Goode Report: Act to build structured framework: Main Recommendations (CORRECTED)

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The Independent Online

THE main recommendations of the Goode Report call for:

An Occupational Pension Schemes Act to lay out a properly structured framework;

A powerful pensions regulator to replace the Occupational Pensions Board. The new body would have the power and resources to carry out spot checks and investigations, to wind up badly run or insolvent schemes, and to reprimand, fine or remove trustees. Its costs should be met by the state;

A compensation scheme to protect members against fraud, theft and other misappropriation. The costs of compensation would be funded by a post-event levy on all pension schemes. Compensation would be limited to the lesser of 90 per cent of the value of the misappropriated assets or 90 per cent of the scheme deficit;

A minimum solvency requirement to ensure that schemes can cover their liabilities as they fall due. Schemes will be given five years to reach this target. Trustees and actuaries should have a duty to report shortfalls to the regulator;

A requirement that employers must seek the approval of the pensions regulator before using any pension surplus to make payments to themselves;

Employees should have the right to appoint trustees - at least one- third of the total for earnings-related schemes, at least two-thirds for money purchase schemes. Employers will not be able to remove member- appointed trustees;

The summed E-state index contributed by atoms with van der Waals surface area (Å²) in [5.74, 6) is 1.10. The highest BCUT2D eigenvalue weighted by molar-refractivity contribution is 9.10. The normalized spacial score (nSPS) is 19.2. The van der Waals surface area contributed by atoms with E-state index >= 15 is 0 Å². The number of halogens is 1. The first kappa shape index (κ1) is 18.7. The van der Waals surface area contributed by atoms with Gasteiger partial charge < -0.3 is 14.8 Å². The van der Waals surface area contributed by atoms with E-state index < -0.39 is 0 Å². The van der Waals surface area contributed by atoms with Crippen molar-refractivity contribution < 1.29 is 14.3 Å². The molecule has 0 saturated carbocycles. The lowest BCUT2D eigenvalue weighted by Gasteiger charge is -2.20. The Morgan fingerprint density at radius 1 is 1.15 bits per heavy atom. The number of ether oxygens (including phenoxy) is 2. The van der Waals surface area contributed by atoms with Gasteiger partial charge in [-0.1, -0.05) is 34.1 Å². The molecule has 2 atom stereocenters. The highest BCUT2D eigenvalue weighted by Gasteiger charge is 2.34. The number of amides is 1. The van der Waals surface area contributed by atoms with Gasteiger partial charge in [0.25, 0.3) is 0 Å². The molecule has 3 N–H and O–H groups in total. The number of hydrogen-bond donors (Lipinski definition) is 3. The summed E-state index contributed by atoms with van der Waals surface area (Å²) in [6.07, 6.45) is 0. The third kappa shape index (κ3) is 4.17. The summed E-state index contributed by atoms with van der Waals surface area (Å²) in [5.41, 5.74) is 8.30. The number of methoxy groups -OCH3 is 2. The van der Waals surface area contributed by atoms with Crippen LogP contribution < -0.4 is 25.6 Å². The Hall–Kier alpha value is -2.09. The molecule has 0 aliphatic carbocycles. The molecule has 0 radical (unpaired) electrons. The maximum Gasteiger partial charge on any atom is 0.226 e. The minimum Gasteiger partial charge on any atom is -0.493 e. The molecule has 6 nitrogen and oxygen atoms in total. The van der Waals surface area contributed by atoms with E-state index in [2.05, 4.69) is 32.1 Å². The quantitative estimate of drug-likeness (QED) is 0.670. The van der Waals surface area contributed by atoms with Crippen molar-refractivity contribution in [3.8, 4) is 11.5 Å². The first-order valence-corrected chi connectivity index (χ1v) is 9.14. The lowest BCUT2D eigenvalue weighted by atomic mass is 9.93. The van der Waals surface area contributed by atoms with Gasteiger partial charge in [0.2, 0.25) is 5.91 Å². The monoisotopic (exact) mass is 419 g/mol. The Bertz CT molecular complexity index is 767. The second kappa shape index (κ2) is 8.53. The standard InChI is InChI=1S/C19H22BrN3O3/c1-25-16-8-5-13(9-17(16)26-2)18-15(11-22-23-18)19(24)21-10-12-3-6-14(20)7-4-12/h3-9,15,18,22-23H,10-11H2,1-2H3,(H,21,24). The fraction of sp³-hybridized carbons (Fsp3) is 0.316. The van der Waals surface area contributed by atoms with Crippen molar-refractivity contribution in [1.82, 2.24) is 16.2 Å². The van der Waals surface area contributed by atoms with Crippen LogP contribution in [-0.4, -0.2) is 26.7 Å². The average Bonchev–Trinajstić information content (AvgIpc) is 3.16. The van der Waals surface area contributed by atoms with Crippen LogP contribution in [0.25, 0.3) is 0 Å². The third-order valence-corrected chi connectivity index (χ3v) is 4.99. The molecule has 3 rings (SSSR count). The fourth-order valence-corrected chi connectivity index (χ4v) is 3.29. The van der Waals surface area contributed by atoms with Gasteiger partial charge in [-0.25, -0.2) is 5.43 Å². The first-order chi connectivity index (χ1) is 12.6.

A ban on employers taking contribution holidays if this would reduce scheme funding below the minimum solvency level;

Clarification of the role of professional advisers. Actuaries and accountants should have a duty to report serious or persistent irregularities to the regulator, without fear of subsequent legal action;

Members to be given better and clearer information, including an annual statement in plain English showing individual benefits, solvency margin, distribution of investments and fund movements.

A strengthened pensions ombudsman to settle pension disputes;

Certain breaches of statutory duty should be treated as criminal offences;

The banning of self-investment, though it calls for prohibiting loans from the pension scheme to the employer;

Banning of stock-lending, a move that is 'consistent with prudent investment';

Compulsory use of independent custodians to look after assets;

Schemes to have independent trustees.


An article yesterday on the Goode Committee's recommendations for pension law reform erroneously contained four measures NOT proposed by the report. The committee did not call for the banning of self-investment by pension funds, the use of independent custodians to look after scheme assets, the appointment of independent trustees or the banning of stock-lending.